But in the class, looking on after failing to work up the nerve to put together any acting chops, is Greg Sestero (Dave Franco). Unlike the rest of the class, which looks on in gross astonishment, Sestero sees a man who’s unafraid of the lights, the crowd, and of his own lackluster talents. Sestero approaches the Eastern European sounding man, already aged with wrinkles, to figure out how to obtain that fearlessness. Although what Sestero doesn’t realize, is that that fearlessness was birthed in a pool of egotism. But what arises is one of the most bizarre creations of the 21st century.

“The Disaster Artist” somewhat chronicles the beginning of the friendship between Wiseau and Sestero, which led to the disasterpiece known as “The Room,” a film that’s now shown at midnight screenings around the country and mocked much like the “Rocky Horror Picture Show.” The film is almost a love letter to the boldness of Wiseau as well as the fragile bromance that develops between the two. It’s in the Franco wheelhouse, which brings in other actors and directors from that genre, like Seth Rogen, Zac Efron and Judd Apatow.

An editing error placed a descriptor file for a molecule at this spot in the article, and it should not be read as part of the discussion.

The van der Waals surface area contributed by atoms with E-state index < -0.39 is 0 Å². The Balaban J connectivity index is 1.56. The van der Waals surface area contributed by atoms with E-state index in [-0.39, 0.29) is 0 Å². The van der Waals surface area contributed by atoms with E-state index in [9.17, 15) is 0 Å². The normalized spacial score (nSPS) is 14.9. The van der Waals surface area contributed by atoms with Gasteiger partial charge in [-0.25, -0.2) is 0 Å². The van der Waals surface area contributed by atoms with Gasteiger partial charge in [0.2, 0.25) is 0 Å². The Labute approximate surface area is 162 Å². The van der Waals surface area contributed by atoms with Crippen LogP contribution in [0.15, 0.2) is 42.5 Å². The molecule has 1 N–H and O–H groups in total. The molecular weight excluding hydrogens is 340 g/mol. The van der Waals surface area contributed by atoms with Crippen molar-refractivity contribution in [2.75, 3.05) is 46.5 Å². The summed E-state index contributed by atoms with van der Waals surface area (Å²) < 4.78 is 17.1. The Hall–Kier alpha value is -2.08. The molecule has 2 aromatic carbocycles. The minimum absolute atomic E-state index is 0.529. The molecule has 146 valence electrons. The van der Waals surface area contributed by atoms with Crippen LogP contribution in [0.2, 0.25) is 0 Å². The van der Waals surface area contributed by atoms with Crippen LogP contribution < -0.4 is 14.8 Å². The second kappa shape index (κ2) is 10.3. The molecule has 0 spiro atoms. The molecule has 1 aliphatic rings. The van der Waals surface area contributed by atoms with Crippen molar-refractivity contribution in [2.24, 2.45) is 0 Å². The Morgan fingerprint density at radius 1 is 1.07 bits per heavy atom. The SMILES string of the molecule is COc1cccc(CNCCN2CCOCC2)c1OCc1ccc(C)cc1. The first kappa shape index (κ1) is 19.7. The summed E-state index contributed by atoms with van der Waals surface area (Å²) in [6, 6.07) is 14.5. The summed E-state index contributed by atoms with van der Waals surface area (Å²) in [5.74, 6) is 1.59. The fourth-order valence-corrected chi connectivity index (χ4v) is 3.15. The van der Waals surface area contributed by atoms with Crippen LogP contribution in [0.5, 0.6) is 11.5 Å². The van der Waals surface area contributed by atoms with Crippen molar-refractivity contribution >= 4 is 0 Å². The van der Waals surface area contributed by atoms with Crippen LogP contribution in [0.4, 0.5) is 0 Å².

Because the film plays out as an ode and embrace of Wiseau’s misguided efforts, it does tend to gloss over some of the troubled rumblings of the production of “The Room.” Tales of gross negligence and fights are shown, and sometimes played for laughs, but we don’t get a good enough grasp on the story behind the movie. A lot of that may be because Wiseau and Sostero, in real-life, remain good friends and even still work together. It’s understandably tough to trash talk a friend, but “The Disaster Artist” could have benefitted from getting out of bed with Wiseau’s quasi-charming ambiguity.

Mirroring the film’s creation, Franco is the director, lead, and one of the producers of this film, highlighting his eerily physically similarities to Wiseau as well as perfecting the mannerisms of the mysterious man who explains away his Eastern European accent as being from New Orleans and profusely lying about his age. Franco plays Wiseau as an unlikable dolt who shouldn’t be liked or applauded for his efforts. But by the film’s end you find yourself warming up to Wiseau with likability that’s almost beyond explanation to a layman.